Previously I wrote extensively about the name Jesus. This is a continuation on the thoughts about Jesus’ name but now focusing on Christ.
It’s quite possible that you see the name Jesus Christ and you think those two names together as Jesus’ first and last names. Well, that would be incorrect because the people of that day didn’t use last names like we do today. Jesus would have been identified as Jesus, the son of Joseph, or more technically “Jesus bar Joseph” as “bar” means “son of.” (You’ll see “bar” in several names in the Bible. Barnabas means “son of encouragement.” The murdered who was released to the people instead of Jesus on the Passover was Barabbas which very ironically means “son of the father.”)
So, if not a last name, where does Christ fit with the name Jesus? Quite simply, Christ is a title. It is no different in usage than how you would refer to someone as Dr. or sir. Given the meaning of this title, it might be more technically correct to say Jesus the Christ. Or one might argue that the word “the” is implied in the meaning of Christ and therefore unnecessary.
So, getting to the point, what does Christ mean? It means “anointed one” or “the anointed one.” This doesn’t sound like too big of a deal unless you realize that the term Messiah also means anointed one. When people referred to Jesus as Christ, they were recognizing Him as the Messiah.
In Peter’s confession of the Christ, Jesus asked the question “who do you say I am?” Peter answered by saying “you are the Christ, the Son of the living God.” Peter did not respond just by repeating back a title that he had heard. Instead, he was recognizing that Jesus was the Messiah that had been prophesied about and whom the Jews were waiting for for hundreds of years.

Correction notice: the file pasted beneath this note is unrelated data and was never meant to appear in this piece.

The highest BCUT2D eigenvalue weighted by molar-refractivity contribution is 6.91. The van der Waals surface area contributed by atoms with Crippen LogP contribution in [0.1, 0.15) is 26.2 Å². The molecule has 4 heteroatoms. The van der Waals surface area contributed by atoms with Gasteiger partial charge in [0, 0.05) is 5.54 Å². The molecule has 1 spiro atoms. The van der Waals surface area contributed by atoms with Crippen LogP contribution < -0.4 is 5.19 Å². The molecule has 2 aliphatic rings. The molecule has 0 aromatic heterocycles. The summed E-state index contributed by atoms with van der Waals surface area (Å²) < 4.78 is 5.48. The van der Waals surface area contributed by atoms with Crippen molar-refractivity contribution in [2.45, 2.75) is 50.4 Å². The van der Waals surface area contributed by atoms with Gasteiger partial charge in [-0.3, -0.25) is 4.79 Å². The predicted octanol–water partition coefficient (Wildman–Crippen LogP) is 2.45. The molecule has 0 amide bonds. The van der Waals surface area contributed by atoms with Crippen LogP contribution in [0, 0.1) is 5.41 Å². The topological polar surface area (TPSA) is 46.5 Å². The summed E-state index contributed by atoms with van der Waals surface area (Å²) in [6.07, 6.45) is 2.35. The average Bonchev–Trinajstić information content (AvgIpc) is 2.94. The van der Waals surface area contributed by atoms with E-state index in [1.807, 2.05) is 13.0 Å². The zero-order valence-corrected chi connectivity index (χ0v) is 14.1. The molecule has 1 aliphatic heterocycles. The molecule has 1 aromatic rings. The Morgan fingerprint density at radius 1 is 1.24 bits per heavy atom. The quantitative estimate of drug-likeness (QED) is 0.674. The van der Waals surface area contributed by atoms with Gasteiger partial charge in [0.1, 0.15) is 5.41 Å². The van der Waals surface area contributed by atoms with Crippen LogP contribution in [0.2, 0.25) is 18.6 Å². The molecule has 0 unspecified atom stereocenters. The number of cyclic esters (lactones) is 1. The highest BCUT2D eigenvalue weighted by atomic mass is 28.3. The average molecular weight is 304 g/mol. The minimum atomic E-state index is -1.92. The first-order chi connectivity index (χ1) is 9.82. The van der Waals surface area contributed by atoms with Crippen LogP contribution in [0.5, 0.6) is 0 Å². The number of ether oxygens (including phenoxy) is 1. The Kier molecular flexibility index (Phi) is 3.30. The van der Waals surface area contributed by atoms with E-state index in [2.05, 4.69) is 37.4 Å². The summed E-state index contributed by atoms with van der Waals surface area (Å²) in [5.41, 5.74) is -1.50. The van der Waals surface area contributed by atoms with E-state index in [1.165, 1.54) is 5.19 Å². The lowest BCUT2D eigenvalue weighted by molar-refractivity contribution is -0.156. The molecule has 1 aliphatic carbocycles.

Some translations of the Bible are now choosing to translate Christ as Messiah in certain situations. This is neither good nor bad in my view. In some cases it makes it clear that the title is understood as the Messiah. However, if you were familiar with Christ in the particular passage, it could lead to confusion if you don’t understand why the change occurred. They mean the same.
The final question concerning Christ is whether we should use it alone, in place of Jesus, or only in combination – Jesus Christ. To me, it makes no difference. I use Jesus or Christ or Jesus Christ interchangeably in my writing and speaking. The same person is recognized no matter how it is said.
In the New Testament you’ll also find Jesus, Christ, and Jesus Christ used interchangeably. I haven’t studied closely enough but there may be a pattern to the usage by each author. Paul might use Jesus more often in certain instances and Christ more often depending on the context. I simply can’t say without more research. But I can say that all three are used independently of themselves and therefore I have no problem using any of them myself.
So refer to Jesus as you like. Just remember that Christ is not His last name. Instead it is a title that is an acknowledgement of Him being the Messiah.